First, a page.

Social Mixer - EMusician

Social Mixer

Use your mixer as a control surface, too... most digital mixers on the market (and even a few analog mixers) allow you to do that to one degree or another through MIDI.
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If you're using a mixer with your DAW, you already have plenty of faders, buttons, and other controllers at hand. Wouldn't it be nice to use your mixer as a control surface, too? Most digital mixers on the market (and even a few analog mixers) allow you to do that to one degree or another through MIDI.

Several levels of control are possible. The most basic and common level simply lets you assign the hardware controllers (such as faders) to standard MIDI messages, usually continuous controller and switch messages. The second level of control involves MIDI Machine Control (MMC), which lets you control your DAW's transport from the mixer. The highest level of control incorporates more specialized implementations for more tightly integrated control.

Assigning faders and switches to standard MIDI messages is supported by every digital-mixer manufacturer I talked with. In all cases, faders can be mapped, but the number of mappable controls beyond the basics varies from mixer to mixer. Some, like Mackie's D8B, support virtually every knob and switch on the surface for MIDI transmission.

Generally, this assignment is accomplished by defining a custom layer that maps each fader or switch to a specific MIDI message. Most mixers allow the mapping to be done more or less arbitrarily, though they may impose some restrictions such as allowing a fader to send continuous controller messages but not Note On or Program Change messages.

Typically, however, assignments are made using one of two schemes: successive mixer channel strips all use the same controller numbers, with each strip having its own MIDI channel, or successive strips use different controller numbers for the same hardware controller, with all strips sent over the same MIDI channel. Tascam's DM24 has two kinds of layers (MIDI and controller layers) that match those two scenarios.

Mapping your mixer's controls to your DAW's parameters can be a time-consuming process, but the result can be stored as a snapshot once it's all done. Some manufacturers provide templates for particular DAWs, such as the Yamaha 01V's Cakewalk Pro Audio 9 template or the templates provided on Soundcraft's Web site for the Spirit 328. The 01V also has a Learn mode that is bidirectional; it can receive MIDI data from the DAW software and map the parameter to the selected controller.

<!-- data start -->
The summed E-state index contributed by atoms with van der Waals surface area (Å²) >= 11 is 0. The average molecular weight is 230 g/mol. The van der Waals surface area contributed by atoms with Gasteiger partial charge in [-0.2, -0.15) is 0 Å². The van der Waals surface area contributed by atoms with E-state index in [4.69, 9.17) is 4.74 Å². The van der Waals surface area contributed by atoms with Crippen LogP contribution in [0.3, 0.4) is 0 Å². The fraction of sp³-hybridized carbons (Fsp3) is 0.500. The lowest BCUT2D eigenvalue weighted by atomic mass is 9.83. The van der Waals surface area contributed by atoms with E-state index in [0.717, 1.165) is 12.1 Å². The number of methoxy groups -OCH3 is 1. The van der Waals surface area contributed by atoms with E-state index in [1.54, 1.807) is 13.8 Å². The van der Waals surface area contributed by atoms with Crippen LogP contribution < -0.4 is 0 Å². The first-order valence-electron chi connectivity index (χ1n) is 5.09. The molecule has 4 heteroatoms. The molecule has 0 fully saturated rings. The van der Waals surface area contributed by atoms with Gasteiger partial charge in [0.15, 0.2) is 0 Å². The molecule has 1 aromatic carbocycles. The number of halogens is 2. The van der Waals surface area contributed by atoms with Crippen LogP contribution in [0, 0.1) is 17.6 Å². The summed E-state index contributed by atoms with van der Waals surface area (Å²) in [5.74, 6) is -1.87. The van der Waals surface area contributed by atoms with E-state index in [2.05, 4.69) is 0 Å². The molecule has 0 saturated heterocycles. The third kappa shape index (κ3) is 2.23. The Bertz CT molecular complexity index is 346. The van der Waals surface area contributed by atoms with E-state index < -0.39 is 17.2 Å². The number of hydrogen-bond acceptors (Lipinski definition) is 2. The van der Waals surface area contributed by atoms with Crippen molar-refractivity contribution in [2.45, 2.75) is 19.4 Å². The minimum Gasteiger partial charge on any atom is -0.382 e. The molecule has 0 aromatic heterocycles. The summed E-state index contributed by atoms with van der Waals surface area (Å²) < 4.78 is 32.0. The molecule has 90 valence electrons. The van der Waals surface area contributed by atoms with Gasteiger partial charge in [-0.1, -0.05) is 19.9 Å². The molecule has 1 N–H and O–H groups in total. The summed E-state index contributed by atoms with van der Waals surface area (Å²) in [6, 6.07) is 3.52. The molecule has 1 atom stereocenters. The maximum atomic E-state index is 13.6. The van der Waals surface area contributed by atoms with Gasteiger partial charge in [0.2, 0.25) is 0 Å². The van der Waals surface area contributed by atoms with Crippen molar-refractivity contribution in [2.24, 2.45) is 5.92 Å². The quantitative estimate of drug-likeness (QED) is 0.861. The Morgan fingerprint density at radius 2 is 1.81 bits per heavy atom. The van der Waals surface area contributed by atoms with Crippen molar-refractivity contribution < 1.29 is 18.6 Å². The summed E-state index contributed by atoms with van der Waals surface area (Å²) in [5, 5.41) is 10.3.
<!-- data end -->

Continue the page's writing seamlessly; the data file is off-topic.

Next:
Some mixers can also send MMC, though as you might expect, implementations vary. Roland's VM-3100 provides transport and track-arming controls, and the DM24 even transmits its Jog/Shuttle-wheel output as MMC. Panasonic's DA7, on the other hand, provides only basic transport functions.

Finally, some mixers incorporate more customized functions. The DA7 includes a mode that emulates Mackie's HUI control-surface protocol, instantly allowing control of basic fader, mute, solo, and pan functions in banks of eight channels at a time. Roland's VM-7200 is not able to transmit standard MIDI messages but does send SysEx messages that will be usable with some upcoming products. Tascam is also planning to add HUI emulation to the DM24 in its version 2 software.

Ultimately, however, use of a digital mixer as a control surface is limited by the DAW's capabilities to accept such messages. For example, Pro Tools no longer allows any MIDI controller to be mapped to its parameters; rather, it requires a special “profile” file for the controller. As always, check your owner's manual for details.